Ebook Lending for Libraries: A #HCOD Roundup
Last Thursday, library ebook provider OverDrive announced a revision to their lending terms. Effective the first week of March, titles licensed by “certain publishers” would expire after they had been lent to library patrons a certain number of times. When this news broke, a follow up in Library Journal outed HarperCollins as the publisher responsible for the change.
The reaction from librarians has been swift and vociferous against the policy – the hashtag #hcod has been active throughout the weekend and yesterday there were calls for a library boycott of HarperCollins titles. Others have suggested a thorough reexamination of where libraries fit within the ebook ecosystem, with Eric Hellman reiterating a call for “publishers and libraries to sit down together and develop new models for working together in the ebook economy.”
HarperCollins has been following the conversation on social media, while OverDrive posted a response on their corporate blog this morning.
We’ve been tracking the developments – here’s a list of the essential reading on the subject:
The Original Letter from OverDrive to Library Partners
Steve Potash, OverDrive CEO
To provide you with the best options, we have been required to accept and accommodate new terms for eBook lending as established by certain publishers. Next week, OverDrive will communicate a licensing change from a publisher that, while still operating under the one-copy/one-user model, will include a checkout limit for each eBook licensed. Under this publisher’s requirement, for every new eBook licensed, the library (and the OverDrive platform) will make the eBook available to one customer at a time until the total number of permitted checkouts is reached. This eBook lending condition will be required of all eBook vendors or distributors offering this publisher’s titles for library lending (not just OverDrive).
In advance of any licensing changes going into effect, we will communicate the details (effective date, how to order, etc.), through “Critical Alerts” in Content Reserve. Any eBook license term changes will not be retroactive or affect titles already licensed and in your OverDrive catalogs, prior to the effective date. In an effort to reduce library and patron confusion during this transition period, we will also develop clear and well-marked indications on any eBook or other titles in Content Reserve that are subject to new or modified publisher terms. At present, these lending model changes do not affect audiobooks, and are not wide-reaching, and instead limited to a one publisher’s content.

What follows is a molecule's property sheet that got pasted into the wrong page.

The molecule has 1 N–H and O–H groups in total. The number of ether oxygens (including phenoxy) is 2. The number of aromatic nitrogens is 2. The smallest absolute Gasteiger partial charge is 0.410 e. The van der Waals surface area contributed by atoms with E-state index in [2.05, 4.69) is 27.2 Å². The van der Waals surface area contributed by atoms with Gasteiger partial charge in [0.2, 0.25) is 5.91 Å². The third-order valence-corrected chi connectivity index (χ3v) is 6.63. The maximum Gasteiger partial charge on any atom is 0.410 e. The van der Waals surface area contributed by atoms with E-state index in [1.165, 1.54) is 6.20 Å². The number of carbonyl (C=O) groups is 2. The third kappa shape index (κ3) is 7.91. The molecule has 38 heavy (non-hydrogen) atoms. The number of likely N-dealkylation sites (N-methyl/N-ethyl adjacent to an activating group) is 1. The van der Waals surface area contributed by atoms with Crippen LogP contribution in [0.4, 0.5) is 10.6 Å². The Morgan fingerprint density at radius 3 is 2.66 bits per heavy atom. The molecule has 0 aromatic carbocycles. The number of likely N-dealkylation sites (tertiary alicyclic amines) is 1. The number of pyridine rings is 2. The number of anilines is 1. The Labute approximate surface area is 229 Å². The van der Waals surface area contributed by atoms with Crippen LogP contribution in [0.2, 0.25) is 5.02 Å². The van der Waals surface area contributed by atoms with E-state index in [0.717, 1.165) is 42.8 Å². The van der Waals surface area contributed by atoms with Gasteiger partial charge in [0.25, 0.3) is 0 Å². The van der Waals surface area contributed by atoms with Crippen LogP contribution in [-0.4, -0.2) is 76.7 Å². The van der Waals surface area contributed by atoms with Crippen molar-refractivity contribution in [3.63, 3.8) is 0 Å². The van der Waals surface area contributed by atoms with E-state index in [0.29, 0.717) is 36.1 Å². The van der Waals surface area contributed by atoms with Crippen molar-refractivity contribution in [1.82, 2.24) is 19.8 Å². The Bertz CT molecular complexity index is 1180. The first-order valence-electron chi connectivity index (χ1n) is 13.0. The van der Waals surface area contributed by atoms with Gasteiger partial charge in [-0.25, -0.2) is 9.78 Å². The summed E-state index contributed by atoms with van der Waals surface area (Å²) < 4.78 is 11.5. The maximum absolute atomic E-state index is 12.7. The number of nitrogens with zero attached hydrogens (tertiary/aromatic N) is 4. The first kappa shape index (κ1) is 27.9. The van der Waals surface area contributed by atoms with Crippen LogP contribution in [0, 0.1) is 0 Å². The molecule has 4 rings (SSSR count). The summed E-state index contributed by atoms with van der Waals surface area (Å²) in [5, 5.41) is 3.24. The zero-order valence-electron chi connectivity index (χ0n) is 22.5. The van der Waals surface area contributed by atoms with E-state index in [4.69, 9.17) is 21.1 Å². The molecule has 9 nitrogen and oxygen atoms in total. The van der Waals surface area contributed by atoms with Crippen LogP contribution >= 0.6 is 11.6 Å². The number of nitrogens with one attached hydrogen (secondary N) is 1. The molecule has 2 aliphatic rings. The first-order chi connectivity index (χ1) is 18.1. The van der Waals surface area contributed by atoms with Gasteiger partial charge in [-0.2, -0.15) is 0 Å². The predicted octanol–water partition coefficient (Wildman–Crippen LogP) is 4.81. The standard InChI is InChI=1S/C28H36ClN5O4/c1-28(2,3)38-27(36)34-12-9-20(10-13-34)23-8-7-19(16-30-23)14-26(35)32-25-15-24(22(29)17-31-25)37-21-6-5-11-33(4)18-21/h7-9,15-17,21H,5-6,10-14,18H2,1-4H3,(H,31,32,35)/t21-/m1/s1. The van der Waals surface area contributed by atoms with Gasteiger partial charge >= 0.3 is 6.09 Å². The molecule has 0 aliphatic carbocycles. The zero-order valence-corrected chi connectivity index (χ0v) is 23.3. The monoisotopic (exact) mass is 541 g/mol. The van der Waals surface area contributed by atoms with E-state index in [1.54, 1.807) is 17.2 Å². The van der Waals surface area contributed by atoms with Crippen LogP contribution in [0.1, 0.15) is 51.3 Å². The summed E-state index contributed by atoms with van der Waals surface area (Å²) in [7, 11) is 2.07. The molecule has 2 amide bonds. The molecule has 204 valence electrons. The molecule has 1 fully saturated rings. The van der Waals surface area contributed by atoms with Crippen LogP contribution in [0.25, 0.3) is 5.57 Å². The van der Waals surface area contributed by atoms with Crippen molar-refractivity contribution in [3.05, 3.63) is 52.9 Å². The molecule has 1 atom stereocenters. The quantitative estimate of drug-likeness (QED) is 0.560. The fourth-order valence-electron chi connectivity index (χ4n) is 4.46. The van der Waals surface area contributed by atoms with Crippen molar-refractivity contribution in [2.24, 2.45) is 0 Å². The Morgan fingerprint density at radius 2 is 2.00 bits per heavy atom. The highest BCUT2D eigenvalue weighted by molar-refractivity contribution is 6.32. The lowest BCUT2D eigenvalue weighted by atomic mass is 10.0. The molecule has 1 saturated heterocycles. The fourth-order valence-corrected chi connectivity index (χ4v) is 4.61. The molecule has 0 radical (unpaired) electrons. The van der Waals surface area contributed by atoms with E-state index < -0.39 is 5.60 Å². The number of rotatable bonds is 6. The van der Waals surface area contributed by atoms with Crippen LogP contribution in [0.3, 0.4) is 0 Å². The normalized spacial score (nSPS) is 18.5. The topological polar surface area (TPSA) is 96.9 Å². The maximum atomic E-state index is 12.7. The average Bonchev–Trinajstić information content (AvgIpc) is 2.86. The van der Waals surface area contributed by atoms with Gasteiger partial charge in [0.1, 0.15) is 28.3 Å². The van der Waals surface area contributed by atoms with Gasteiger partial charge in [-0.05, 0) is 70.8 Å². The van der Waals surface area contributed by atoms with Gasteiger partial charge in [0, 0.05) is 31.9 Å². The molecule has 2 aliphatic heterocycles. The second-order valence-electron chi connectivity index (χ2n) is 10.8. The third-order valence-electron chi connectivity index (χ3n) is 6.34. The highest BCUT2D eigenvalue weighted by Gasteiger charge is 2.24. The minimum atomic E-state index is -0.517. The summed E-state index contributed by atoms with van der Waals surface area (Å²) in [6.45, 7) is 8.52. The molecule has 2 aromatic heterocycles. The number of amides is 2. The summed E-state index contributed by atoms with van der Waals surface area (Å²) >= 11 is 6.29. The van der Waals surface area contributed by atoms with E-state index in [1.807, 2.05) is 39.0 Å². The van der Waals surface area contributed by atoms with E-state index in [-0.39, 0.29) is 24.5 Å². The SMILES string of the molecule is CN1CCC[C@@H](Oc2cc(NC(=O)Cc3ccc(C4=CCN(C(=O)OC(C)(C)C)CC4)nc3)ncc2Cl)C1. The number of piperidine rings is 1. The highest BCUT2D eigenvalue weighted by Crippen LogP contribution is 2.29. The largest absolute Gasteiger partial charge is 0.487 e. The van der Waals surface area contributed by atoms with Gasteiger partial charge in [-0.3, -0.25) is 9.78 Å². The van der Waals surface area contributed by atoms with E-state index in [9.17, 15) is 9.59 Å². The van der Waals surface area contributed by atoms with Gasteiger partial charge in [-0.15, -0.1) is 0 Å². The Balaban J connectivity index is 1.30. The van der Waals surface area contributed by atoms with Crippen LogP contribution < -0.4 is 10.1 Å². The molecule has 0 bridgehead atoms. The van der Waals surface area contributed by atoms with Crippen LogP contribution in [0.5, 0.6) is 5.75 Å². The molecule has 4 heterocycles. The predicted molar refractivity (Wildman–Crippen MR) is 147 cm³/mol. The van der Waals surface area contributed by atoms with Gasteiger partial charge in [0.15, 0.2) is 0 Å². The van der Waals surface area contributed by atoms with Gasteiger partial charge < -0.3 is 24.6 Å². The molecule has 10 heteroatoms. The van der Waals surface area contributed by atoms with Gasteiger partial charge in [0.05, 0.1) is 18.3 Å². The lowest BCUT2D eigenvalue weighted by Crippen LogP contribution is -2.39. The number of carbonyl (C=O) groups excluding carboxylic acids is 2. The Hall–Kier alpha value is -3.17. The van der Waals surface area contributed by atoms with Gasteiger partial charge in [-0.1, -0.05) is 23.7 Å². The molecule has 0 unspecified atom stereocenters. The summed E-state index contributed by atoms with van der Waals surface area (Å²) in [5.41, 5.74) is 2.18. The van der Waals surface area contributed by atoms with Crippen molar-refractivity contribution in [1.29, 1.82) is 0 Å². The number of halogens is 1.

Though the letter leaves the publisher unnamed, HarperCollins confirmed today to LJ that it is the publisher referred to.
The publisher also issued a short statement: “HarperCollins is committed to the library channel. We believe this change balances the value libraries get from our titles with the need to protect our authors and ensure a presence in public libraries and the communities they serve for years to come.”
Josh Marwell, President, Sales for HarperCollins, told LJ that the 26 circulation limit was arrived at after considering a number of factors, including the average lifespan of a print book, and wear and tear on circulating copies.
As noted in the letter, the terms will not be specific to OverDrive, and will likewise apply to “all eBook vendors or distributors offering this publisher’s titles for library lending.” The new terms will not be retroactive, and will apply only to new titles. More details on the new terms are set to be announced next week.